What makes it interesting?
MSE wall panels and VSP had to be installed across the dam at the same time, but since the crane required most of the dam width, crews alternated between 50-foot runs of VSP and then installing MSE panels on both sides for the same length. Every piece of piling and wall was kept in a storage yard and brought to the damn as needed due to limited room on the dam itself. Small loaders ferried materials from stockpiles to placement locations.
How HCSS Software assisted with this project
HeavyBid was used for all phases of the estimating and post-bid handoff process, including original cost estimates, budget generation, and post-bid alternative analysis. The notes features and ability to compare self-performed pricing to subcontracted pricing for the same work were invaluable during the post-bid handoff process to the field staff. Kokosing also heavily utilizes the import and export functions to generate specialty information for field engineers and superintendents that is tailored to their needs.
Kokosing constructed a very challenging dam-raising project for American Electric Power at the Cardinal Plant in Brilliant, Ohio. AEP’s existing fly ash reservoir dam was originally constructed in 1986 as a 180-foot tall arched earth embankment and later raised using embankment capped with 14 feet of roller-compacted concrete which brought the new height to 225 feet but reduced the crest width to only 30 feet. The entire 1600-foot-long dam sits on a little more than one acre.
To again increase reservoir capacity, the dam needed be raised an additional 13 feet on this very small footprint. The solution to building on this small surface was to construct back-to-back mechanically stabilized earth (MSE) walls on top of the existing 30-foot-wide crest with a run of Vinyl Sheet Piling (VSP) installed between the walls. Work on the project also included raising the primary and emergency spillway structures.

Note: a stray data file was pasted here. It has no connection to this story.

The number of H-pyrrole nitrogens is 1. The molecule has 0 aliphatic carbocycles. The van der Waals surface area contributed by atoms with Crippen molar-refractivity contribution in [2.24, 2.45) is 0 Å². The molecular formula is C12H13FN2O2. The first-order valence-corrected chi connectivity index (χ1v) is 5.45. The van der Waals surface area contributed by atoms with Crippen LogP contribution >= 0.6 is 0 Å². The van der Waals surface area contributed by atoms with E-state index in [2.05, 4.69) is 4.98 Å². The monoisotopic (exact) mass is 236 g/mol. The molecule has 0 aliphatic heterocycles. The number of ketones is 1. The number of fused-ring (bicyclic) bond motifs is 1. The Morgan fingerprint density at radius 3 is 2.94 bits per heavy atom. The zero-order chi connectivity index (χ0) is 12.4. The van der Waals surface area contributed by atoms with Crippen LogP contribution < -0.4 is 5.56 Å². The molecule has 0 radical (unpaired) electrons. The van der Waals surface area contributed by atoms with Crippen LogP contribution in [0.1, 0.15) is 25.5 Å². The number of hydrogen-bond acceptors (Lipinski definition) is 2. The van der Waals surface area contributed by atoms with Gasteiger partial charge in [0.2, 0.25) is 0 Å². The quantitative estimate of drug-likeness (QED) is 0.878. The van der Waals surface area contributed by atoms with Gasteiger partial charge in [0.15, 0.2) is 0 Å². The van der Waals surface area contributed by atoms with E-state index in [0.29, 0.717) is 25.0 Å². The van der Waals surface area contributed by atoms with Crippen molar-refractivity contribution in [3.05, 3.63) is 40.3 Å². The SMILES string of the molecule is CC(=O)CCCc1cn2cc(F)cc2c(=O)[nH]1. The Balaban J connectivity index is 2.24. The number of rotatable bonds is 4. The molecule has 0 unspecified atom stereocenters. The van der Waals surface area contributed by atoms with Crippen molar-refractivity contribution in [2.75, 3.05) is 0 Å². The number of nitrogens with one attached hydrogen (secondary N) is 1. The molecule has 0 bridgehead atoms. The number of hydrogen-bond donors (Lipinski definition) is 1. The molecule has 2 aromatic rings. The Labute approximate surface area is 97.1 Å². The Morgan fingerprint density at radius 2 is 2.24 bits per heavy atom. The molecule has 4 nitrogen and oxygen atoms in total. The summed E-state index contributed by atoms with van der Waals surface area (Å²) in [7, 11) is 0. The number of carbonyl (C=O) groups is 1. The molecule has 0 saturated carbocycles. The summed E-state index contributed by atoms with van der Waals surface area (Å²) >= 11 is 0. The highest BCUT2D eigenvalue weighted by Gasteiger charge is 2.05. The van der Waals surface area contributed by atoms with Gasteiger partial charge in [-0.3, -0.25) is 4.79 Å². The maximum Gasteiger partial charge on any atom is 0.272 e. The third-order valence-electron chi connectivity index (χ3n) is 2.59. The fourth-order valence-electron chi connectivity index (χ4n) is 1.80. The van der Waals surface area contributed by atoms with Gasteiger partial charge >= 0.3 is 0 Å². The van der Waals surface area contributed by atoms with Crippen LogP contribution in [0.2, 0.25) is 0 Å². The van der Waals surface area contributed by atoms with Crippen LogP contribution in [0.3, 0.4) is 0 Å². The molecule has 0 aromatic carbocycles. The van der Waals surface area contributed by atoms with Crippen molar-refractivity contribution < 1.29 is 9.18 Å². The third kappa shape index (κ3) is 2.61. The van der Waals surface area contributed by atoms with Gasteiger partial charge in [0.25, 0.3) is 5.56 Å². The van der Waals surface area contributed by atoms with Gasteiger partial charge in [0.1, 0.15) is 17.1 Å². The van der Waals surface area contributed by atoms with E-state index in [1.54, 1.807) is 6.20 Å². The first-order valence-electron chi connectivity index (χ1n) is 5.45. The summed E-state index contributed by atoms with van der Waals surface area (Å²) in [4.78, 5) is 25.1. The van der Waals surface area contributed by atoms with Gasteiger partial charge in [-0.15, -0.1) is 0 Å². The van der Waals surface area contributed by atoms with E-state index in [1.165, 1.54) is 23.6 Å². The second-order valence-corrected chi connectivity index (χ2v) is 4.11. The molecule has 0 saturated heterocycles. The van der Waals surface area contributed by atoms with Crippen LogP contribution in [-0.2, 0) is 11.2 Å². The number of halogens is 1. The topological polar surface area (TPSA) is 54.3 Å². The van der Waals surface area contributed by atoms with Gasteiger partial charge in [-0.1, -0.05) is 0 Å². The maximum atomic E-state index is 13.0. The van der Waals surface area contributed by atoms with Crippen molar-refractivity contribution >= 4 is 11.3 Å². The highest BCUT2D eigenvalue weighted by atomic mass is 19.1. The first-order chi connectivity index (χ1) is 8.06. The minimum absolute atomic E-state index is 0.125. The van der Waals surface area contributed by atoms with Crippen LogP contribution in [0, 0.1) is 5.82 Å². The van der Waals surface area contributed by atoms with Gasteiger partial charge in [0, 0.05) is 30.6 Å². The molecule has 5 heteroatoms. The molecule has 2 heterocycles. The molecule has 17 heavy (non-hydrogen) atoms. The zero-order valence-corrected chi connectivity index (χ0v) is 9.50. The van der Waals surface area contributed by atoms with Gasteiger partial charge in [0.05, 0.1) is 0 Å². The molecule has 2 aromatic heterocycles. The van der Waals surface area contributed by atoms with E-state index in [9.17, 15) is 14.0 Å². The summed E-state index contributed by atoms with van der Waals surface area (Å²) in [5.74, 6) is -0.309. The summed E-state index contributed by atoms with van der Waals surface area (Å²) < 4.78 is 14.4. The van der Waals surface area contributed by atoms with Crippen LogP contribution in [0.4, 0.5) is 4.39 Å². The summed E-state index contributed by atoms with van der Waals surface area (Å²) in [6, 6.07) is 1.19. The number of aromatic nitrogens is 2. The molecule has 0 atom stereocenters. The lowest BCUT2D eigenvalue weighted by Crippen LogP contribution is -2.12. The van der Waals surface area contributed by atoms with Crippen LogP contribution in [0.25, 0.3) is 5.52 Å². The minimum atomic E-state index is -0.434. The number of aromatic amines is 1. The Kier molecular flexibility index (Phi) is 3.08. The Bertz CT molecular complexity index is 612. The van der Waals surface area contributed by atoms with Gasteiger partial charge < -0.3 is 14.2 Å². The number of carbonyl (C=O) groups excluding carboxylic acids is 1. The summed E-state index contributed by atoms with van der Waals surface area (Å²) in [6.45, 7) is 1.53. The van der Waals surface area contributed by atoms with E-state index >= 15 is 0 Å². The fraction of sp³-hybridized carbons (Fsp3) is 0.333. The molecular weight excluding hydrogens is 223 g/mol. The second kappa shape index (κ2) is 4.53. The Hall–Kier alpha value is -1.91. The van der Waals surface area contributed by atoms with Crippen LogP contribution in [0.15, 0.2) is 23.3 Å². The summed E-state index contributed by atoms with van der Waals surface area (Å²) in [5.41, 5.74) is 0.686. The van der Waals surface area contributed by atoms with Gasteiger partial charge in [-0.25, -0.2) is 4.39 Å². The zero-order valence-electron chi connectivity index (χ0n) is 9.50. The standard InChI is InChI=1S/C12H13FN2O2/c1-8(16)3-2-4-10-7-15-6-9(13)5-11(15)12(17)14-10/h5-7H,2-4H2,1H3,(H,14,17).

After constructing a new mile-long access road, safety cables were installed along the dam length to protect crews from the very steep side slopes. Kokosing then prepared the existing dam for VSP installation.
Kokosing trenched through 14 feet of the existing roller compacted concrete and then a subcontractor installed a 30-foot-deep cement-bentonite slurry wall across the entire length of the dam. The VSP were then installed to a depth of 30 feet through the slurry wall. Because the crest is only 30 feet wide, installation of the MSE wall panels and the VSP must proceed across the dam at the same time. The crane required most of the dam width so crews alternated between installing 50-foot runs of VSP and then installing MSE panels on both sides for the same length. Additionally, because of limited room to store materials on the dam itself, every piece of piling and wall was unloaded in a storage yard and brought to the dam as needed.
The VSP is similar to steel sheet piling but is only 3/8 inches thick and very flexible. To avoid damaging it during installation through the cement-bentonite slurry, Kokosing used a steel guide that penetrated ahead of the sheeting. Full-height, 10-foot-wide x 12.5-foot-tall MSE wall panels were utilized. Due to limited room for conventional panel support kickers, Kokosing designed and fabricated temporary steel support posts that were bolted to the roller compacted concrete just outside the wall. The MSE panel installation and backfill was the most challenging portion of the project due to the limited access. The distance between the VSP and the MSE panels was less than 10 feet on each side and all backfill material was brought in from one end of the dam.
The Service Spillway was designed to be constructed using poured concrete walls, however Kokosing offered an alternative precast concrete structure to the owner which increased safety and efficiency.
The Emergency Spillway work included mass concrete pours requiring thermal control monitoring and concrete cooling measures. The project was completed safely, on time, and to the owner’s satisfaction.